The first choice (college) — the good news and the bad

My niece got into the school of her choice! It’s great news, really… until you realize that it will cost her an estimaetd $54,000 a year to go there. Yes, you read that correctly: fifty-four THOUSAND dollars. That’s a little more than $200,000 for a four-year degree… assuming she doesn’t have any extra expenses.

I’m happy for her, and scared. If she doesn’t get really close on the funding (through financial aid and scholarships) I don’t see how she’s going to be able to go. 

I don’t want to be the person to tell her that. I don’t want to be the sole voice of reason (and doom) in the chorus of well-wishers. I want to believe that we’re going to find a way to send her there. I want to believe that it will all work out.

But I’m me, and historical data doesn’t lend itself to my being hopeful about something this big.

Join me in holding your breath for the next six months… 

The first college acceptance letter

Represents the look my niece gives me after I gave her the scholarship assignments. It’s was a very long list.

My niece spent the weekend on cloud nine (very very happy) because she received her first college acceptance letter. I’m so thrilled for her. Especially since it was accompanied by a financial aid package of $20,000 a year for four years.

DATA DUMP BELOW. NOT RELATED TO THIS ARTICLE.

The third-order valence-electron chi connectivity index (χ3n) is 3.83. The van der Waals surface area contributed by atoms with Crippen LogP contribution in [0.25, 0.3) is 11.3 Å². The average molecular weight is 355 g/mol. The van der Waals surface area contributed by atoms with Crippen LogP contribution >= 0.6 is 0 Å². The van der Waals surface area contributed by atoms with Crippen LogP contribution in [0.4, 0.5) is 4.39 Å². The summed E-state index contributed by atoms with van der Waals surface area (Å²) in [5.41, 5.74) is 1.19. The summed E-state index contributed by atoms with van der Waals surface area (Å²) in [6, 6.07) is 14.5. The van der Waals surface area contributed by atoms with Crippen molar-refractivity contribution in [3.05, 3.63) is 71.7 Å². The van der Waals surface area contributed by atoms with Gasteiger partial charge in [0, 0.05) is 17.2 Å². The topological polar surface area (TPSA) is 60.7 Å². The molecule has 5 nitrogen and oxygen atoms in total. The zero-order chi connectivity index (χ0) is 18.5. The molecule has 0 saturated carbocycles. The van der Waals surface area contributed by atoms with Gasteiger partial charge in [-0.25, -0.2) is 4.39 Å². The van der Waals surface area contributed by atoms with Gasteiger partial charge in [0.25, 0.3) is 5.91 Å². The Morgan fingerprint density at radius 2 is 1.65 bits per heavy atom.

Of course, the school actually costs $30,000 a year in tuition, then you need to add room and board. But this is a great start.

I often find myself reliving life’s “first” events through my nieces and nephews. The first day at school. The first sleepover. The first job. The first real driver’s license. The first dance, date, prom, etc. I find myself wanting to tell them to slow down, that I’m not ready for them to be grown ups, to grow up, to stop being the little kids who own my heart. But I’m a good aunt, so I just dive in and help them achieve the next milestone, and celebrate the next win.

For my niece, college is the next milestone.

I’ve agreed to help her with her scholarship search. Which means regular meetings to go over potential scholarships, writing applications, and all the steps in between. And I’m wondering how that happened, that I became the “guru” on something I barely did for myself so many years ago.

So, be warned, you’ll probably suffer through the process with me. And we’ll all cheer when she makes it to her college of choice.